Rush to hospital after rattlesnake bite turns into high-speed police chase

by Jessica Clark

A Florida man is recovering after a harrowing ordeal that started with a snake bite and ended with his wife in handcuffs.

Ohlen Rimes hobbles on crutches just days after a snake bit him twice on his foot.

It happened in his backyard in Bostwick.

His wife, Brenda heard some commotion.

With her husband in the passenger seat, Brenda put on her flashing lights, honked her horn and started speeding to the Putnam Community Medical Center.

On the way she drove right by a Putnam County Sheriff's Deputy who clocked her going 70 miles-per-hour in a 45 miles-per-hour area.

The deputy turned on his lights and siren, but Brenda didn't stop.

"At the time, I didn't know you're supposed to pull over and let them lead you, because all I was thinking about was getting Ohlen to the hospital. He'd been bitten! I didn't know how much venom he had in him," Brenda said.

Putnam County Sheriff Dean Kelly said Brenda should have stopped when she heard the siren and saw the lights.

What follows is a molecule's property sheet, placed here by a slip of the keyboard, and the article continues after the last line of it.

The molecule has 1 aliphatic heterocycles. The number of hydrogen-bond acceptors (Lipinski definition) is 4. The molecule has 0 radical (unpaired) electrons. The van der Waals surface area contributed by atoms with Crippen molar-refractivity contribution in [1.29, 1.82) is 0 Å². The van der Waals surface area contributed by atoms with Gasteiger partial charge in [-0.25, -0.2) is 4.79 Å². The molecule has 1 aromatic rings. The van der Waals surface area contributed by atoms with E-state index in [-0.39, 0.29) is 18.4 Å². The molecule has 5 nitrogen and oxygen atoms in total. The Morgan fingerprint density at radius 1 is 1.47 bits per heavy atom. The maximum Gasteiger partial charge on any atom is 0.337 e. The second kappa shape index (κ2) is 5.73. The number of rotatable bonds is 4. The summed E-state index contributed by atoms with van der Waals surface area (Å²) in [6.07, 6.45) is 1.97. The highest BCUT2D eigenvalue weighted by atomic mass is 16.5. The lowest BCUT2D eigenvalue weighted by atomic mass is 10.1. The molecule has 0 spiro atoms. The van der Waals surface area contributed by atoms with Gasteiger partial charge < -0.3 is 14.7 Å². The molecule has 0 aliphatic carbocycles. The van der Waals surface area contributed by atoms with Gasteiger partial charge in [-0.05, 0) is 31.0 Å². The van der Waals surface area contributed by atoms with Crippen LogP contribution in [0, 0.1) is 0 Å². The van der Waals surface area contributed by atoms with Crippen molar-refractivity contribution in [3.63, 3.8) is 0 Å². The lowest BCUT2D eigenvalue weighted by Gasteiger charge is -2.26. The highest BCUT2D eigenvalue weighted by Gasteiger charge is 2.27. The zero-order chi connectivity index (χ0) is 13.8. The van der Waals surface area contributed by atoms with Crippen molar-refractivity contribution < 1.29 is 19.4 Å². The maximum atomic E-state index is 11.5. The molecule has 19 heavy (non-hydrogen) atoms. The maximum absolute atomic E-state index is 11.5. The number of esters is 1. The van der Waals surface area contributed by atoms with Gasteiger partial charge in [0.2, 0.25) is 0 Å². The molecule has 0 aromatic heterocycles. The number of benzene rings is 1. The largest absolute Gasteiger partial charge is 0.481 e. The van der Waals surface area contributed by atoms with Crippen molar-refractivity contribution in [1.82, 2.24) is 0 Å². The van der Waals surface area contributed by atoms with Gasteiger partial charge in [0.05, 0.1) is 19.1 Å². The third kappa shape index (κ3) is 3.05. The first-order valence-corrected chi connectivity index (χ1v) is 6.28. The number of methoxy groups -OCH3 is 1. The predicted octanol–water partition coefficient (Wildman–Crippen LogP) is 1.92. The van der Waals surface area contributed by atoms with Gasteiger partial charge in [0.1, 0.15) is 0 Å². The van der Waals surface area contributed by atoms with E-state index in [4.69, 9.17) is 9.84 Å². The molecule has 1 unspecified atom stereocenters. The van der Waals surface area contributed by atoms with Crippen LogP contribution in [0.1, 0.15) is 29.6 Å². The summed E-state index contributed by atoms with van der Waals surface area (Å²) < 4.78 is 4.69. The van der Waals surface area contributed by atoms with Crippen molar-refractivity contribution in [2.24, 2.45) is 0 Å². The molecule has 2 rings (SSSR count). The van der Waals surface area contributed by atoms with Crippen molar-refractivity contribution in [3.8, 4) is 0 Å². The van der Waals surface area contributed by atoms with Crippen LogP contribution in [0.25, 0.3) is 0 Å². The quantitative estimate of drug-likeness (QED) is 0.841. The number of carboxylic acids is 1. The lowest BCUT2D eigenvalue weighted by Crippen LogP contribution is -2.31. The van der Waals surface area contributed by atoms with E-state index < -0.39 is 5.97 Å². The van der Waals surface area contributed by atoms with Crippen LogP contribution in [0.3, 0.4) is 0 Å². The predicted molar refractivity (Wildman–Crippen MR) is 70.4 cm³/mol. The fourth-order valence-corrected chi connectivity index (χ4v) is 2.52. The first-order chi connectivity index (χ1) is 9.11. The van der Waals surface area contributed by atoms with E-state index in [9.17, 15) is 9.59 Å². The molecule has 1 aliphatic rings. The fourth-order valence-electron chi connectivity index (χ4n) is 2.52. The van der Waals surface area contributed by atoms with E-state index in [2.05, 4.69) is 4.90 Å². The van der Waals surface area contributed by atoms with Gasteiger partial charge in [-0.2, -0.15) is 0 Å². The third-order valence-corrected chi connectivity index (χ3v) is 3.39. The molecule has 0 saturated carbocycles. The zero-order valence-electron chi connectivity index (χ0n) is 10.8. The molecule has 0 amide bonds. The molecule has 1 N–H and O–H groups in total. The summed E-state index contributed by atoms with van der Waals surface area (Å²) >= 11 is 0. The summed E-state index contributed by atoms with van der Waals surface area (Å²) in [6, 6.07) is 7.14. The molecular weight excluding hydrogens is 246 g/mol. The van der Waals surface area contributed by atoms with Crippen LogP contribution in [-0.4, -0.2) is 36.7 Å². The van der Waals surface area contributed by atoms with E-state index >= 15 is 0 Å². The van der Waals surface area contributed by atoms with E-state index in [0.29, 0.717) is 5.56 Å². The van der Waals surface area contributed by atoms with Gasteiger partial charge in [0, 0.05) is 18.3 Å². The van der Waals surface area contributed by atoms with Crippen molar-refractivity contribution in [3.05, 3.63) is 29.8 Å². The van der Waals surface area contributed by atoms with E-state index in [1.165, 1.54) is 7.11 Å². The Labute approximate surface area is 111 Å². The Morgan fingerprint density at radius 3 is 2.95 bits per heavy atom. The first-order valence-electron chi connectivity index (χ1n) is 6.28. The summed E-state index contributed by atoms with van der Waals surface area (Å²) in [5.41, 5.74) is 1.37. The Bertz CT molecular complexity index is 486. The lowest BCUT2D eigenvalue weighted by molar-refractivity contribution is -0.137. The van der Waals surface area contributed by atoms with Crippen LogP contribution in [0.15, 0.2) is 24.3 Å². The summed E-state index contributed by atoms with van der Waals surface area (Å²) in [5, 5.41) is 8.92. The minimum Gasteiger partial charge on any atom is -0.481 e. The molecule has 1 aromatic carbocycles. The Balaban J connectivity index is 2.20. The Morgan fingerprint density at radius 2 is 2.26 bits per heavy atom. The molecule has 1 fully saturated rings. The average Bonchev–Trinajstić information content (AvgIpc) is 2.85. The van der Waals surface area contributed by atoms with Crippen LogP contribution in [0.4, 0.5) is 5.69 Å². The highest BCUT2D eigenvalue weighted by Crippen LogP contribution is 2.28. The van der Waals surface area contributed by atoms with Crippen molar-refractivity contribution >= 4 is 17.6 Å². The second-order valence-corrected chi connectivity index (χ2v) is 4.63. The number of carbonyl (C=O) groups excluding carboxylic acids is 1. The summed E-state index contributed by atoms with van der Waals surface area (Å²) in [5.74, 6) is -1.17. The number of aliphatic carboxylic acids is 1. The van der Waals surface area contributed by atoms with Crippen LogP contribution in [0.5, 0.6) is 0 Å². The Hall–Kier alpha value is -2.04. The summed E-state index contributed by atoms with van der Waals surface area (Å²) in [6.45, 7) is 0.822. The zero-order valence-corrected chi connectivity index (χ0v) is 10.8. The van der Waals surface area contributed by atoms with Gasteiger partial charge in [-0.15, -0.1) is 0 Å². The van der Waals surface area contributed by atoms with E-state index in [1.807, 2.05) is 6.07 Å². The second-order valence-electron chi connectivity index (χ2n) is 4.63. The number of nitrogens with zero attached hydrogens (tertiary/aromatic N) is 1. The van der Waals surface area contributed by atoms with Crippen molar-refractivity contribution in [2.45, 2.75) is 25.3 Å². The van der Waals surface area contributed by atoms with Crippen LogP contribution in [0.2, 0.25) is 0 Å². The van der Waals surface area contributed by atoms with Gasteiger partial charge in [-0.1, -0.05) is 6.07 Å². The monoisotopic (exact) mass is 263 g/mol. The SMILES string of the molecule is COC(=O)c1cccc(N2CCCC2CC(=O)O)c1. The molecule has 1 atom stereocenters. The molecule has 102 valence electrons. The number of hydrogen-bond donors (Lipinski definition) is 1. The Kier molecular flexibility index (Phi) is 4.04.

"We can certainly understand emotions are involved when someone thinks they're in an emergency, but that deputy can be the first line of assistance," Kelly said.

In the report, the deputy says Brenda nearly hit a wheelchair and ran a car off into a ditch.

Brenda disputes those claims.

She said there was no wheelchair, and she says the car pulled off to the side to let her pass.

After a high speed chase, Rimes reached the hospital.

The deputy was right behind them.

That's when things got even worse according to the Rimes.

Olhen said, "She stopped and got out of the car, the cop pulled a gun on her, and told her to turn around," Ohlen explained.

"He snatched me around and put handcuffs on my hands and drug me over to the police car and threw me in it," added Brenda.

Meanwhile, Ohlen had stepped outside the car.

"I told them, 'I got the snake right here. I've been snake bit.' The deputy acted like he didn't even care," said Ohlen.

Sheriff Kelly says when an officer is chasing someone he may not know why the driver isn't pulling over.

"The officer does not know what their reason is. He could have someone who just committed a crime," Kelly said.

Ohlen was eventually taken into the hospital and treated.

He was released after several hours.

However, he started to feel knots and pain in his leg the next day.

It was determined the poison has now traveled up to his thigh.

As for Brenda, the deputy chose not to arrest her, but she did get a $120 ticket for reckless driving.